Mineral-solution exchange rates of Ca were determined using a 45Ca tracer technique for three types of gypsum: natural cm-long gypsum needles, natural microcrystalline gypsum, and synthetic microcrystalline gypsum. Batch reactors containing the gypsum crystals were equilibrated with a saturated 45Ca spiked solution (Ωgypsum ≈ 1) for 30 days and were sequentially sacrificed to estimate exchange rates. The percentage of gypsum that exchanged was determined using a time-dependent box model, which simulated mineral dissolution and reprecipitation over time with variable extents of back reaction. Large natural needles exhibited no detectable exchange over 30 days, whereas a significant percentage of the Ca in the synthetic and natural micro-crystals exchanged. According to our model-based calculations, 45% of the synthetic gypsum and 20% of the natural gypsum exchanged; because of our experimental design, these extents are not affected by the model framework. The surface area normalized exchange rates were faster over the first five days (1.04 · 10−5 ± 5.84 · 10−6 mol/m2/d in the synthetic micro-crystals and 8.97 · 10−5 ± 7.45 · 10−5 mol/m2/d in the natural micro-crystals) than during the remainder of the experiment (2.37 · 10−6 ± 6.03 · 10−7 mol/m2/d in the synthetic micro-crystals and 2.69 · 10−5 ± 1.23 · 10−5 mol/m2/d in the natural micro-crystals). As the Ca concentration in solution remained constant over the experiment, the observed exchange is thought to be a result of dissolution/reprecipitation at the mineral-solution interface rather than due to net dissolution or net precipitation. The gypsum exchange rates that we constrain are consistent with those of other sulfate minerals, irrespective of their hydration state, but are considerably faster than carbonates over similar time scales. It is not clear if this is a result of the interpretive model framework, which can strongly influence both the derived rate and the extent of reaction, or whether it is a real phenomenon. Because the influence of the model framework is so important, we detail the importance of the solid to fluid mass ratio and the role of a back-reaction flux to the accurate quantification of recrystallization rates and extents. Finally, we apply our numerical model to the reinterpretation of past work and constrain the Ca isotopic fractionation factor associated with extremely slow rates of gypsum precipitation/exchange to be between 0 and −0.1‰.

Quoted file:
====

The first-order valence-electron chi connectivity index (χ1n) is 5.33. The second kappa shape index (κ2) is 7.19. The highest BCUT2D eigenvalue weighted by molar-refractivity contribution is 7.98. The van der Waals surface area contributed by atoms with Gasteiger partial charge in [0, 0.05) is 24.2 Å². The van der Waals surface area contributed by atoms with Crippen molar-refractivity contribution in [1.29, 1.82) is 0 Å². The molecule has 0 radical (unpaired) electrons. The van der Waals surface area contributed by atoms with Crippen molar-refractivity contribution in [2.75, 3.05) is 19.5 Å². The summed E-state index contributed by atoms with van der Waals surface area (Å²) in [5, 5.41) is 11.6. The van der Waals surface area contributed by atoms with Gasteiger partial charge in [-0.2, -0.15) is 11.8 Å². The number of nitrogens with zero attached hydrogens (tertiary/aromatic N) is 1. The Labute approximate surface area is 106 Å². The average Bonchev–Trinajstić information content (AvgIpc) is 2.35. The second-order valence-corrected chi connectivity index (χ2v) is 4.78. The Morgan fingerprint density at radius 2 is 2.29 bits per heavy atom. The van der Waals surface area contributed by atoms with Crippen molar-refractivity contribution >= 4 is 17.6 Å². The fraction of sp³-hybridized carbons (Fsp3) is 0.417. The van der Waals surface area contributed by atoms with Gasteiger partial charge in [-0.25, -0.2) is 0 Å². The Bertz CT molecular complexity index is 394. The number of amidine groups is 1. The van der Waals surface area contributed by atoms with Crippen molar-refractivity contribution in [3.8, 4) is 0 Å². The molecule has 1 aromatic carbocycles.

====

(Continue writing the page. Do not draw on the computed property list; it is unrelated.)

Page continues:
All Science Journal Classification (ASJC) codes
- Geochemistry and Petrology